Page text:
It is something many families dream of: Owning a small cottage by the lake, a cabin in the mountains, or a beach bungalow they can visit on long weekends, during holidays, or for extended summer vacations. When the time comes to turn that dream into reality, there are a few things you should take time to consider seriously.
Famed economic advisor, Dave Ramsey, recommends taking a step back before you decide to buy and ask a few critical questions about your financial situation. These include:
- Your ability to pay cash for your vacation home.
- Whether the mortgage on your primary residence is paid off.
- If you are currently stashing 15 percent of your income for retirement.
- Whether you have a rainy-day fund, well, funded.
- If you are already saving for your child’s college education.
Ramsey cautions against taking out a mortgage or dipping into retirement savings to pay for a second home. Doing so could turn your vacation home into a much more significant investment than your budget can handle.
Affording a Vacation Home
If you must finance a vacation home, it is better to have a much higher down payment going into the house. Consider investing at least 20 – 30 percent of the home’s cost as a down payment to qualify for a loan on the home. Even then, you will likely find that interest rates for vacation homes are higher than for your primary residence.
The best option is to pay for your vacation home up front. In high-demand areas, the costs of paying cash can be prohibitive. Another opportunity to consider is purchasing the property as an investment property. Then, you can hire a property management agency to rent the property out when you are not using it to help defray the costs of your investment.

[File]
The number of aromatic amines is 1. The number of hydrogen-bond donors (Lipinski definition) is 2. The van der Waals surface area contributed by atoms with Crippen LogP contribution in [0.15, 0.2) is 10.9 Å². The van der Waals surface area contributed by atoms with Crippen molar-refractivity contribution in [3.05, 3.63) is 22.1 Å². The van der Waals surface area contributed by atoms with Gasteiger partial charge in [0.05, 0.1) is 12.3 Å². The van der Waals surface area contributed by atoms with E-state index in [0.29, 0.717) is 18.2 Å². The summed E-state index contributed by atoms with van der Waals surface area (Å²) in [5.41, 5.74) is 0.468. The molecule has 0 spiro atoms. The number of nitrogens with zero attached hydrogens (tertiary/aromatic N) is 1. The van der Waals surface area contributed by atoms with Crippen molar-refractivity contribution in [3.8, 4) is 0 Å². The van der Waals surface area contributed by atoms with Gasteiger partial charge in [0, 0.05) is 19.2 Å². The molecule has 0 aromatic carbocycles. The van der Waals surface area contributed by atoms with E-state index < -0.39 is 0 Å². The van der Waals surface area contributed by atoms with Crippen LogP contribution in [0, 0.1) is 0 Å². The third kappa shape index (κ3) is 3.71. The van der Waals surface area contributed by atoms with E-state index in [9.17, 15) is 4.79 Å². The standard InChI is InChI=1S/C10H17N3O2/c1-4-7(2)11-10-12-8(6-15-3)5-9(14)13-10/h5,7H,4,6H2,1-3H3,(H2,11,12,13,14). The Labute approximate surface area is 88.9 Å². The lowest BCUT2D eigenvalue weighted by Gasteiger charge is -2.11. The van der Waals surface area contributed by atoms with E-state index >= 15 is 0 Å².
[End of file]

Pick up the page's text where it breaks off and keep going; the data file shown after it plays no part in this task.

In some cases, rental income can make up the difference in the cost, allowing you to recoup your investment quickly and pay as little interest on the loan as possible. That is one case where financing your vacation home may be an attractive option. Just remember that you are responsible for the condition of, maintenance of, and repairs to the property when you have renters. You will also have to work out a schedule that works for you concerning when you will use your vacation home and when it will be available for rent.
Cost of Vacation Home Ownership
The costs of ownership go well beyond the costs of buying a vacation home. In addition to the usual expenses related to buying a home (mortgage, insurance, etc.) there are additional expenses you must consider as well, such as:
- Travel/commuting costs
- Property maintenance
- Property management
Since you are paying for these things for two homes, you are essentially doubling your expenses. Also, it’s important to note that since the vacation home is not your primary residence and remains unoccupied for extended periods, it may require specialized insurance that costs a little more than your average homeowner’s policy. Failing to get the right kind of coverage may open you up to denial of coverage when disaster strikes.
Rent or Buy a Vacation Home?
Depending on how you plan to use your vacation home, and how often, it might be a better investment to rent a vacation home rather than to purchase one. Renting a home for one or two weeks in the summer is much more cost effective than paying all these expenses on a house you are only likely to use a few times each year. Plus, you can use your vacation dollars to enjoy a change of scenery, rather than going to the same place year after year.
If you are only planning a couple of weeks or extended weekends each year in your vacation home, renting is the better financial choice for the average consumer. That is, of course, unless you are viewing this as a potential investment.
If you are planning to spend an entire summer or several weeks throughout the year in your vacation home, on the other hand, it might be worth considering purchasing the home.
Buying a vacation home is a long-term investment in your happiness and that of your family. It’s also a massive financial undertaking. Make sure you understand the full scale of that purchase before you commit.